Starstruck in Beijing

Playing a “middle-aged woman” opposite famous Chinese actor Li Yifeng for a TV series

This story originally appeared in the Beijing Review, Jan. 25, 2018

By Tamara Treichel 

It was in Beijing that I was bitten by the acting bug, with my more serious, intellectual look inviting offers to play researchers and scientists and even a doctor in a commercial for a weight-loss product. I love acting gigs because they are a wonderful opportunity to engage in creative projects, practice one’s Chinese and make new friends.

My most recent gig involved playing a “middle-aged” woman for a TV series starring the famous Chinese actor and teen idol called Li Yifeng (李易峰). (Note: It appears that in China, anyone over 30 is already considered “middle-aged.”) When I auditioned for the role, I had to play a woman who was arguing with her lawyer (who would be played by Li Yifeng) about her son’s death sentence. After channeling all my anger over my father’s passing and my divorce into the role, the agent asked me, “Do you have a white T-shirt?” “Do you mean I got the role?” I answered.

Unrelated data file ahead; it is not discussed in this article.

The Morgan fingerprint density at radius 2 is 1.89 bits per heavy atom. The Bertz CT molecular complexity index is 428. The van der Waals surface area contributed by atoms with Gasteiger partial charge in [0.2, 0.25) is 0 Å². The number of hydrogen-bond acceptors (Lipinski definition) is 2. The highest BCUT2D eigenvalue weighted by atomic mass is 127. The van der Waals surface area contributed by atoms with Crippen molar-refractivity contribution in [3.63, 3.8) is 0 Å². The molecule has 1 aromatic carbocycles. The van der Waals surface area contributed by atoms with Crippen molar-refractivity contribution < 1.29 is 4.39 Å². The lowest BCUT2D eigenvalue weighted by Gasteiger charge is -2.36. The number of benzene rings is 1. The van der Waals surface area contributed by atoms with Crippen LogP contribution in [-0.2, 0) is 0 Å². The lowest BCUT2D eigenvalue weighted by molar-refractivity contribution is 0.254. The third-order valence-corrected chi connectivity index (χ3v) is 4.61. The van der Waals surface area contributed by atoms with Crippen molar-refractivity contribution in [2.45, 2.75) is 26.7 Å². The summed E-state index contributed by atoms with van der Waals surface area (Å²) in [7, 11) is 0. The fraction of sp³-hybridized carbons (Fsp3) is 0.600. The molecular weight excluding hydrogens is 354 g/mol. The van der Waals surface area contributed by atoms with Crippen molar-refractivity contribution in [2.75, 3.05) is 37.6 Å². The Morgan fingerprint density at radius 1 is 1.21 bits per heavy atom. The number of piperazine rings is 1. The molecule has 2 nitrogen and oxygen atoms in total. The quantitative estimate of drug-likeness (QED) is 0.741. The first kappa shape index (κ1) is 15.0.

I would visit the film set twice for this role. The first time I came, they suddenly changed my role into that of a middle-aged New Yorker woman trying to trick a lawyer (Li Yifeng) into believing she had recognized a lost dog, a Golden Retriever called “Cookie,” in order to claim money. Versed in human nature, the lawyer exposes her and she leaves angrily without claiming the money. I had to prepare the lines ad hoc in both English and Chinese, which wasn’t that hard as I only had several lines of dialogue.

Being transformed into a middle-aged New Yorker woman

Being transformed into a middle-aged New Yorker woman

Rehearsing my lines

Rehearsing my lines

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Feature: American artist makes discoveries, draws inspiration in China for her work

By Tamara Treichel

BEIJING, Jan. 17  (Xinhua) – Few people may be able to get excited over the guts of a fish, sores on human skin, or a half-eaten peach. But Mary A. Johnson, an American artist and lecturer at Beijing’s Central Academy of Fine Arts (CAFA), is fascinated by such things and embraces them in her works.

In Johnson’s creations, food clearly plays a prominent role, as well as the tension between the visually seductive and repulsive, transience and decay.

Mary Johnson and her intern Luo Jingfan in the studio.

Mary Johnson and her intern Luo Jingfan in the studio

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